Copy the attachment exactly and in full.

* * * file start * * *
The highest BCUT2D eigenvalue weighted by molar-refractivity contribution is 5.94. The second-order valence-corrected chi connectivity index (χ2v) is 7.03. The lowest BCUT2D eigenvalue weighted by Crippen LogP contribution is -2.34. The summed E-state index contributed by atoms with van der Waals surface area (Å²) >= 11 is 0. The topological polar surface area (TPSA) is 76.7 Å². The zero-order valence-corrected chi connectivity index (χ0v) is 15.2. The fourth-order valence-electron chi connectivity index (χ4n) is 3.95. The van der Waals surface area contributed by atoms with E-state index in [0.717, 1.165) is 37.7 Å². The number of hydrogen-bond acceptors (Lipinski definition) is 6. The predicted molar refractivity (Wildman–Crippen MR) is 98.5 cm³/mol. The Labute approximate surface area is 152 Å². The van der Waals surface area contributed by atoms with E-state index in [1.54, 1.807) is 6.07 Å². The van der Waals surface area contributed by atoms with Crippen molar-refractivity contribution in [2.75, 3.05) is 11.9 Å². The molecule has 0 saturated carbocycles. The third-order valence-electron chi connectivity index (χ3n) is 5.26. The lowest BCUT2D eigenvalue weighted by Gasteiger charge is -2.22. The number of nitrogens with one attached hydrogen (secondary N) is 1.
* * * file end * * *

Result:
The highest BCUT2D eigenvalue weighted by molar-refractivity contribution is 5.94. The second-order valence-corrected chi connectivity index (χ2v) is 7.03. The lowest BCUT2D eigenvalue weighted by Crippen LogP contribution is -2.34. The summed E-state index contributed by atoms with van der Waals surface area (Å²) >= 11 is 0. The topological polar surface area (TPSA) is 76.7 Å². The zero-order valence-corrected chi connectivity index (χ0v) is 15.2. The fourth-order valence-electron chi connectivity index (χ4n) is 3.95. The van der Waals surface area contributed by atoms with E-state index in [0.717, 1.165) is 37.7 Å². The number of hydrogen-bond acceptors (Lipinski definition) is 6. The predicted molar refractivity (Wildman–Crippen MR) is 98.5 cm³/mol. The Labute approximate surface area is 152 Å². The van der Waals surface area contributed by atoms with E-state index in [1.54, 1.807) is 6.07 Å². The van der Waals surface area contributed by atoms with Crippen molar-refractivity contribution in [2.75, 3.05) is 11.9 Å². The molecule has 0 saturated carbocycles. The third-order valence-electron chi connectivity index (χ3n) is 5.26. The lowest BCUT2D eigenvalue weighted by Gasteiger charge is -2.22. The number of nitrogens with one attached hydrogen (secondary N) is 1.